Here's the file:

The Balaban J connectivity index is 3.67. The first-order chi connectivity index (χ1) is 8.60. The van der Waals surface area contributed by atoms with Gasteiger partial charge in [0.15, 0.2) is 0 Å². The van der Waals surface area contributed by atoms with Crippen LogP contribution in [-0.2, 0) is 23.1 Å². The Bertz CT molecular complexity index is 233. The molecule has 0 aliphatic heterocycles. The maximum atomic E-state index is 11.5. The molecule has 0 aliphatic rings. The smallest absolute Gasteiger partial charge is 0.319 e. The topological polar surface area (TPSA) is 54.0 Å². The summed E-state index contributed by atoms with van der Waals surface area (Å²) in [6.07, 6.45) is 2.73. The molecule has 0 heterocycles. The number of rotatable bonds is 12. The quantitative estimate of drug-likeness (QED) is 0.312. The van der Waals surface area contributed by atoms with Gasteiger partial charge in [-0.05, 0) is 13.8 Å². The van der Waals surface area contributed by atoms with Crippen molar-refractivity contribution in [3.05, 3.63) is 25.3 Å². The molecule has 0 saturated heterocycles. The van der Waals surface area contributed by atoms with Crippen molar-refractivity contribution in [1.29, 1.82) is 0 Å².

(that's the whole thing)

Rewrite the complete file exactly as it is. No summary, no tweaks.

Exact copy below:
The Balaban J connectivity index is 3.67. The first-order chi connectivity index (χ1) is 8.60. The van der Waals surface area contributed by atoms with Gasteiger partial charge in [0.15, 0.2) is 0 Å². The van der Waals surface area contributed by atoms with Crippen LogP contribution in [-0.2, 0) is 23.1 Å². The Bertz CT molecular complexity index is 233. The molecule has 0 aliphatic heterocycles. The maximum atomic E-state index is 11.5. The molecule has 0 aliphatic rings. The smallest absolute Gasteiger partial charge is 0.319 e. The topological polar surface area (TPSA) is 54.0 Å². The summed E-state index contributed by atoms with van der Waals surface area (Å²) in [6.07, 6.45) is 2.73. The molecule has 0 heterocycles. The number of rotatable bonds is 12. The quantitative estimate of drug-likeness (QED) is 0.312. The van der Waals surface area contributed by atoms with Gasteiger partial charge in [-0.05, 0) is 13.8 Å². The van der Waals surface area contributed by atoms with Crippen molar-refractivity contribution in [3.05, 3.63) is 25.3 Å². The molecule has 0 saturated heterocycles. The van der Waals surface area contributed by atoms with Crippen molar-refractivity contribution in [1.29, 1.82) is 0 Å².